Turning Up The Volume To 11
Turning Up The Volume To 11

Television news in India is not news any more – it’s an orchestral wall of pointless noise.

Let me put a fact out there right from the off – I do not begrudge Arnab Goswami his success, because the man has earned it. No matter what your opinion of him, the fact that you can hear him from windows while walking down a street in most major Indian cities is evidence that he is the top dog – but the top dog of what? Like it or not, television news channels have forgotten a key aspect of their job – the news. Frankly, other than the main shouting topic of the day, if you were someone new to India and watching any of the news channels in the evening, you would wonder why on earth India and Pakistan are exchanging verbal volleys of artillery fire. But rather a verbal joust than real exchanges of heavy metal.


I remember the heady days of television journalism, in Delhi at least. I had (and still have) many friends who worked in television channels, and other than the mad Wednesday evenings at Turquoise Cottage in Delhi’s Adchini, most of these folks did actual reporting work. This was the era of the ‘sting operation’, after all. Whatever your moral and ethical issues with sting journalism (some of them were nothing more than cheap honeytraps, after all) at least they were a damn sight better than getting onto a WhatsApp group and then claiming you ‘stung’ a terrorist organisation. I mean, seriously, what the fudge?


Beyond the sting operations, I used to love catching up with my peers in television, so that we could swap stories of the places in India we had been to. My organisation at the time, for some strange reason, did not want me spending too much time at base and would happily put me and a photographer in a cab and send me off to godforsaken parts of the country – and I loved that, because I got to see parts of India that I would never have otherwise seen. In the midst of these trips, I would have the occasional lifestyle assignment as well. One week I was chilling with the nose-stuffing jet-set in Mumbai on board an A380 that Vijay Mallya had brought down to Mumbai, and the next I was in a farmer’s house in Vidarbha with his emaciated family. How I didn’t end it all, I really don’t know. Maybe it was the alcohol.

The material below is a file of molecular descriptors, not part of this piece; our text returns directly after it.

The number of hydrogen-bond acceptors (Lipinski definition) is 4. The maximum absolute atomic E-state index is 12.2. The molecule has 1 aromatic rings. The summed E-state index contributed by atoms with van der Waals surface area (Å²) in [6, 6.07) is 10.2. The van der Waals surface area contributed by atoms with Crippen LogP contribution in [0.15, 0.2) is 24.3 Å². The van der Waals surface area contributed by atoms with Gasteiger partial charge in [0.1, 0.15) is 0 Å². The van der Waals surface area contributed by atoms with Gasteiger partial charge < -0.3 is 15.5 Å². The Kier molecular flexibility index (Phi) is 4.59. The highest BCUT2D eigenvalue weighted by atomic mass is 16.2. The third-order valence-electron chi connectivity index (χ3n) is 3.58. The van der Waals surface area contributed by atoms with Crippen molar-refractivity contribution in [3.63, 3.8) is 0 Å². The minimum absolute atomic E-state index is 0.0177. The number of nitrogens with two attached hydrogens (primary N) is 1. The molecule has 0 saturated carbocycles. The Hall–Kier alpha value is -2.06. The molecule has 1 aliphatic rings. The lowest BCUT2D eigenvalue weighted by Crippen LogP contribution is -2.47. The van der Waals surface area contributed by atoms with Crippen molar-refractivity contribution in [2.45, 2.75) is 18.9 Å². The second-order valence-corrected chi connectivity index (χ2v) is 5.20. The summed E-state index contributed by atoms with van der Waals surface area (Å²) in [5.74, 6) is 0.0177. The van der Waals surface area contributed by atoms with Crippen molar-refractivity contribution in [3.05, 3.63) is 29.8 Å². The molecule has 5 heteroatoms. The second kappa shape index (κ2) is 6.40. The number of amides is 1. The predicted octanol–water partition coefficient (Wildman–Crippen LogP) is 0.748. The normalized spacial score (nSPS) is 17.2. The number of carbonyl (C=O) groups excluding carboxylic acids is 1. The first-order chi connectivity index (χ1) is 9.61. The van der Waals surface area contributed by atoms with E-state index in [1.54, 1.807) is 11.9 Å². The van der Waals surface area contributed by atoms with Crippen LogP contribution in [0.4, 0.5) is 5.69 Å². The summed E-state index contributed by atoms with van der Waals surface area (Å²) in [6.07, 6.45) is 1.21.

I don’t want to rant about the ‘good old days’, because I don’t want to sound like an uncle (although some of the ‘uncles’ I had in the profession did tell me about how they made pages while on acid – but don’t try that). Then again, we did travel across India and foreign countries, and we went out and saw things and did things. That is why I became a journalist, despite it being the last thing I wanted to do when I was 21 – because it was fun, because you could see and experience things that you would not have otherwise seen, and you hoped that what you did see and do could be put into words that you hoped would change someone’s life.


Now, you see nubile nymphets and hipster beards anchoring the news, with extremely strong opinions on a topic which puzzles you – and they haven’t moved beyond South Delhi. These are folks who pronounce political judgments on election results without having experienced anything – and then they move on to the screaming and shouting matches, which makes you wonder just how crazy Indian news television has become. As for the news, as for those assignments that you want to do where you go places, they aren’t important any more. What is important is that some moron had tea with another moron, and that should be discussed ad nauseum, and we must outrage about it – and tomorrow we must outrage about something else and forget yesterday (if you have ever been to a party with a cokedout person, you know just how irritating this constant switching of topics is). And what happens? Does anything change? No.


As I said, I don’t begrudge Goswami his success. The fact that he has spawned ten copycats, though – that’s a problem. Because, somewhere, we lost the news, and that makes me sad.

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